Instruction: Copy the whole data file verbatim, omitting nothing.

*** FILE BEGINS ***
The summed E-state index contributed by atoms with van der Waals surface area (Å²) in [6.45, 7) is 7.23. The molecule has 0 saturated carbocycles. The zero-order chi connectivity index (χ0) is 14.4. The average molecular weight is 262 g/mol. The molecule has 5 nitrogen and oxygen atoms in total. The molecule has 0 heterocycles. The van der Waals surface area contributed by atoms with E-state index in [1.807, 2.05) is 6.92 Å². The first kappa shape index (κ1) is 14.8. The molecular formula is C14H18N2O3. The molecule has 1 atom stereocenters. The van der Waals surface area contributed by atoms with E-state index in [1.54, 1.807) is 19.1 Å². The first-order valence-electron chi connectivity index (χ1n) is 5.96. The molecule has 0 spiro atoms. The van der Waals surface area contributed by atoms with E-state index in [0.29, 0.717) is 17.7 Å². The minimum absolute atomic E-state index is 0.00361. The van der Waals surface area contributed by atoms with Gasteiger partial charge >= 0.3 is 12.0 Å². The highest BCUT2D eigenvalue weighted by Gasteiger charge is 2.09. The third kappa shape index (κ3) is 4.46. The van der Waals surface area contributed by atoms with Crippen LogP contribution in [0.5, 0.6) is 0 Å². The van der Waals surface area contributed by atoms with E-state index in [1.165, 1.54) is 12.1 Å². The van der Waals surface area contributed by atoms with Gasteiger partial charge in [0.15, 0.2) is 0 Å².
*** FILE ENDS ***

The summed E-state index contributed by atoms with van der Waals surface area (Å²) in [6.45, 7) is 7.23. The molecule has 0 saturated carbocycles. The zero-order chi connectivity index (χ0) is 14.4. The average molecular weight is 262 g/mol. The molecule has 5 nitrogen and oxygen atoms in total. The molecule has 0 heterocycles. The van der Waals surface area contributed by atoms with E-state index in [1.807, 2.05) is 6.92 Å². The first kappa shape index (κ1) is 14.8. The molecular formula is C14H18N2O3. The molecule has 1 atom stereocenters. The van der Waals surface area contributed by atoms with E-state index in [1.54, 1.807) is 19.1 Å². The first-order valence-electron chi connectivity index (χ1n) is 5.96. The molecule has 0 spiro atoms. The van der Waals surface area contributed by atoms with E-state index in [0.29, 0.717) is 17.7 Å². The minimum absolute atomic E-state index is 0.00361. The van der Waals surface area contributed by atoms with Gasteiger partial charge >= 0.3 is 12.0 Å². The highest BCUT2D eigenvalue weighted by Gasteiger charge is 2.09. The third kappa shape index (κ3) is 4.46. The van der Waals surface area contributed by atoms with Crippen LogP contribution in [0.5, 0.6) is 0 Å². The van der Waals surface area contributed by atoms with E-state index in [1.165, 1.54) is 12.1 Å². The van der Waals surface area contributed by atoms with Gasteiger partial charge in [0.15, 0.2) is 0 Å².